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As most historians, I have thousands of images of documents that I use on my research. Some are photographs of manuscripts and others are scans of photocopies that I made from a microfilm at the archives. As I collected my documents, I entered information about them on a FileMaker Pro database so that in the future I could search for either a person or a keyword. I collected thousands of royal letters at the archives in Barcelona and my plan was to work on each chapter thematically. When I wrote a paper on conversion from Judaism to Christianity last summer, all I had to do was search for “converso” in my database. That gave me a list of the documents I had on that topic, I pulled them out or printed them, and used them for my paper. So the idea was to make a list of documents related to the larger theme of each chapter, pull all of the documents out (most I have in photocopies and I was willing to print the ones I had only in digital photographs), put them in a separate folder, and work on them. But once it was clear that the list of documents for my current chapter was in the hundreds and that with each document possibly reaching five pages, I needed a better system that didn’t involve shuffling around massive amounts of loose paper. That’s where Adobe Bridge comes in.

Since we have a 24″ iMac, I thought I could simply go through the documents on the screen and take notes on my laptop. My favourite way to browse through images is to use Bridge, which allows me to easily mark files, move them, rename them, etc. It soon became clear that I could be using Bridge for more than simply displaying the images and perhaps moving them to a separate folder dedicated to the theme of the chapter. You see, Bridge allows for tagging. You can add keywords to any file through it. Better yet, you don’t need Bridge to access those keywords. They get embedded onto the file itself so I can actually search for keywords on Spotlight on Mac OS X and the images would come up. Within a folder, it gives me a list of the all th keywords I have assigned in that folder, which allows me to quickly get to the document I want by clicking on the keyword.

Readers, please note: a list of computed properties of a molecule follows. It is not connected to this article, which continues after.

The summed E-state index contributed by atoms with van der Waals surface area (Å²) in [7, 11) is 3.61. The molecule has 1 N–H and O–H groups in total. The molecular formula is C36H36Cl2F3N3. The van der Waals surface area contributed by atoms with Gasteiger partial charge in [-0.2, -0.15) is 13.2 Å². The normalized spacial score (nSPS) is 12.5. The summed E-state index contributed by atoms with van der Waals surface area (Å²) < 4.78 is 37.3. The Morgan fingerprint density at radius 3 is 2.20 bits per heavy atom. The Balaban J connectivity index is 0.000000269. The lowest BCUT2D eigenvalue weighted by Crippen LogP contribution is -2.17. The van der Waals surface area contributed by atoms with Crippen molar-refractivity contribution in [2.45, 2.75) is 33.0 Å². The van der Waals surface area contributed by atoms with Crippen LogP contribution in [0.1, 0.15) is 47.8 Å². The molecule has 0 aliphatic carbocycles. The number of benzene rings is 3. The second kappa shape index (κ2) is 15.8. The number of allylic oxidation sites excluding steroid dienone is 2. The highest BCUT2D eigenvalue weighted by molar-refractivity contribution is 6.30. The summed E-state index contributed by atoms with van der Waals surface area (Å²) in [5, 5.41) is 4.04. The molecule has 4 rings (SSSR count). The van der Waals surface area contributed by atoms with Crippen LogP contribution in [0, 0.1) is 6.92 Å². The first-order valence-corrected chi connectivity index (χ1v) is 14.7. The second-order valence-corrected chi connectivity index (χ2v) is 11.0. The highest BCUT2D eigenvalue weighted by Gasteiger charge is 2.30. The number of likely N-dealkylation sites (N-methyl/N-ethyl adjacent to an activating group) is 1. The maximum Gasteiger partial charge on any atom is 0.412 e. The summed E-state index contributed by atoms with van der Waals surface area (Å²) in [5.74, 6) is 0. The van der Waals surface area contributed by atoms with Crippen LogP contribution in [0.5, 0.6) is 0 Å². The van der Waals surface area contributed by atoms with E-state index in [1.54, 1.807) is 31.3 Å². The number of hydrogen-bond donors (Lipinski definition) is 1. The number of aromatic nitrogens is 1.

Here’s the setup (click on the images for larger size):


These are some of my Bridge Screen shots, notice the keywords on the left bottom side:



Another neat thing about Bridge. Notice the film strip on the bottom of the page where it displays the images I’m working on. You’ll notice on the picture above that some of them have a number “2” superimposed. Those are two-documents. I can select all the pages that go together and group them. They still display the same way but it means they don’t get separated and count only as one file on Bridge, which gives me a more accurate sense of how many documents I’m dealing with and how many documents relate to a specific keyword.

For my notes, I’ve been using DevonThink Pro, which is simple, allows you to create files of all kinds within it and has very powerful searching capabilities: